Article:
In that disclosure, he reported no gifts, transactions or travel. However, Menendez’s wife, Nadine Arslanian, reported selling gold bars on four separate occasions last year.
In October 2022, Menendez confirmed that he was the subject of a criminal investigation undertaken by the U.S. Attorney’s Office for the Southern District of New York. At the time, advisers to New Jersey’s senior senator acknowledged the new investigation but didn’t provide any further details.
“As always, should any official inquiries be made, the senator is available to provide any assistance,” said Michael Soliman, an adviser to Menendez.
The Southern District’s new inquiry — which may focus on luxury gifts Menendez and Arslanian received from the owner of an Edgewater halal meat company, according to reports — was said last fall to be similar to the 2017 case in which Menendez was acquitted.
In that case, Menendez was accused of taking campaign donations and lavish trips from Salomon Melgen, a south Florida ophthalmologist. Menendez denied that the benefits from Melgen were bribes, and said the gifts came from a longtime personal friend. The senator’s trial ended in a mistrial after that jury voted 10-2 for acquittal. Prosecutors eventually chose not to retry the case.
Menendez filed his 2022 financial disclosure report on June 26, after requesting two extensions from a May 15 deadline.
During April and June of 2022, Menendez reported that Arslanian, an international businesswoman who lives in Bergen County, sold gold bullion.
Partial sales were reported on April 7, 2022, April 8, 2022, June 14, 2022, and June 16, 2022. The sales ranged from $50,001 to $100,000 each.
Subpoenas seek correspondence
The financial disclosure comes as information about the Southern District’s new case slowly surfaces. At least one subpoena was issued at the start of the investigation last fall, reports confirmed, and other subpoenas are expected.
State Sen. Nicholas Sacco, D-Hudson, who also serves as mayor of North Bergen, received one of the subpoenas, his spokesman, Phil Swibinski, told NorthJersey.com and The Record.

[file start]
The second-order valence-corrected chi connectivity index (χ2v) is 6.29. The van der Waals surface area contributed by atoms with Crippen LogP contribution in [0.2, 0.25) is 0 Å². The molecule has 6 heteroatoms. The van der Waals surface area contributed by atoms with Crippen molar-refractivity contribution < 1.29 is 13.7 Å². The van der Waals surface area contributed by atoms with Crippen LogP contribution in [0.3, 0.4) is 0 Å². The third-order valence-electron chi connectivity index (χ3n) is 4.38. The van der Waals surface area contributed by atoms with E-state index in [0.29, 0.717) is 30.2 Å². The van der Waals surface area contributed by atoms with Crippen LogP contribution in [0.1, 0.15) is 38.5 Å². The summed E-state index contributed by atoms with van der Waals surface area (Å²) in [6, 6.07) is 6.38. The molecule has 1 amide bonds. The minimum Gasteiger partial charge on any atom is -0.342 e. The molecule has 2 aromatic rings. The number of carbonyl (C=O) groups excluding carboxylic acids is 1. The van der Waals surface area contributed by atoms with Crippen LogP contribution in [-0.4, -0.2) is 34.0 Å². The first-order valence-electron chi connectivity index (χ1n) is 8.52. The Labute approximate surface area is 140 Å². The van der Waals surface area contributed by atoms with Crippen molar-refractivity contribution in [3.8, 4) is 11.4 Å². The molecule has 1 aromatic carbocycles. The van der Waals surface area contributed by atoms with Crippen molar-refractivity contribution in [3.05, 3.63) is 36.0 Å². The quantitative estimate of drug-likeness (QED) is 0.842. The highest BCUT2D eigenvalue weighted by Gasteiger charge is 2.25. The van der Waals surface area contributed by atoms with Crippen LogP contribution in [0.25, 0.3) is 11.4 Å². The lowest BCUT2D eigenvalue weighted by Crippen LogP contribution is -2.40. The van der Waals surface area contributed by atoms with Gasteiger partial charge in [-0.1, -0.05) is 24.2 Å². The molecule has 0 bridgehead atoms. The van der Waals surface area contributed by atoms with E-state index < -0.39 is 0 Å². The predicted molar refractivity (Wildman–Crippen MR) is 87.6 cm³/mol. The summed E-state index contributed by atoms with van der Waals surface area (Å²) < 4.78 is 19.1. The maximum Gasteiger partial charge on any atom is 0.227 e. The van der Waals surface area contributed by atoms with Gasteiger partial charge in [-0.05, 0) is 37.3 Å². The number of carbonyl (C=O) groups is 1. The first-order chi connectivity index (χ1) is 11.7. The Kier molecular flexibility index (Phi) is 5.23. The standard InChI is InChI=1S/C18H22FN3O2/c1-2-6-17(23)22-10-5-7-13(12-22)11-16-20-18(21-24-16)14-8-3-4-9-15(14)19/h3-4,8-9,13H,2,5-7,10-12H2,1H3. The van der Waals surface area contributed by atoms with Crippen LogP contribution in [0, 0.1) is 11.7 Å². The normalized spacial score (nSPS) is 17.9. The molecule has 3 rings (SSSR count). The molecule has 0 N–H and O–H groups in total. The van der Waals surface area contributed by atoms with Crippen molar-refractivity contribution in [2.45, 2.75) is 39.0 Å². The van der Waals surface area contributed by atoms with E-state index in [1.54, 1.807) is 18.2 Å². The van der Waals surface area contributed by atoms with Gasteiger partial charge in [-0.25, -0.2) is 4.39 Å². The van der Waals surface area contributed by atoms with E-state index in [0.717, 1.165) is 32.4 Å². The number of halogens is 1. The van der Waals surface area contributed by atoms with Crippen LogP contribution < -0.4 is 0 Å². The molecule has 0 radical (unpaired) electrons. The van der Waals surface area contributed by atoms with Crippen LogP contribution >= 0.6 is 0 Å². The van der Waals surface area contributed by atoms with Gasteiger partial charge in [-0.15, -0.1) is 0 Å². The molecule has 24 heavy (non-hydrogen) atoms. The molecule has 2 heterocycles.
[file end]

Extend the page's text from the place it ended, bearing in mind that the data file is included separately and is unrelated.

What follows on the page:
The subpoena issued to Sacco requests correspondence related to Menendez, Arslanian and Fred Daibes, the prominent Edgewater developer, according to a source who has knowledge of the subpoena but was not authorized to discuss its contents.
Swibinski said in a statement that Sacco was issued a subpoena “seeking information and records regarding several different matters that he was informed are being sought in connection to an ongoing investigation that is not related to him.”
Sacco was assured that he is “not a target of the investigation” and was “approached only as a potential witness.” The state senator intends to “cooperate fully and provide any requested information as he would with any law enforcement inquiry.”
Before word spread about the subpoenas, Menendez was already preparing. New Jersey’s senior senator spent more than $175,000 between January and March to build a legal defense war chest. According to campaign finance records logged from Jan. 1 to March 31, Menendez paid two law firms a combined $175,343. In addition to the law firms, Menendez paid Haystack ID, a digital consulting service, more than $55,000.
Soliman, the adviser to Menendez, said the payments for legal representation are “not only permissible but a necessary part of the senator’s ability to respond to requests for information.”
Connections to Palisades legislation?
Among the topics touched on in the subpoena, according to a source familiar with the document, is legislation introduced by Sacco and state Sen. Brian Stack, D-Union, who also serves as mayor of Union City, called the “Palisades Cliffs Protection and Planning Act.”
The bill was introduced in January 2022 and moved to the state Senate Budget and Appropriations Committee last June. It has not been heard by the committee. A previous iteration of the bill was introduced in June 2021, to no avail. Both Stack and committee Chair Sen. Paul Sarlo said they had not received subpoenas.
If the bill gained traction, it would create a Palisades Cliffs Preservation Council and “provide for the preservation of the Palisades cliffs” and give that council governing power with the ability to restrict development in the Palisades to below the sightline.
Ten New Jersey municipalities would each get to appoint a member to the council. Those municipalities are Jersey City, Hoboken, Union City, North Bergen, Weehawken, West New York, Guttenberg, Cliffside Park, Edgewater and Fort Lee.
NorthJersey.com and The Record contacted multiple officials from those municipalities, all of whom said they had not been subpoenaed.
Connection to Daibes
Sacco’s subpoena sought communications from Daibes, the prominent Bergen County developer.
Daibes was at the center of a report issued by the New Jersey State Commission of Investigation earlier this month as well. The 83-page report documented connections local officials had to Daibes and how that led to municipal contracts and business opportunities for the local developer.
The New Jersey State Commission of Investigation report outlined how many Edgewater officials had connections to Fred Daibes, a local developer with property along the Hudson River, and said some of the ties included business contracts and, in one case, discounted rent for a luxury apartment.
In 2018, Daibes and a business associate were indicted in federal court on multiple counts for alleged conspiracy to circumvent lending limits set by Mariner’s Bank, which Daibes founded in 2001. He has since pleaded guilty.
Daibes’ sentencing is scheduled for July 27.
Kristie Cattafi covers Bergen County.
Katie Sobko covers the New Jersey Statehouse.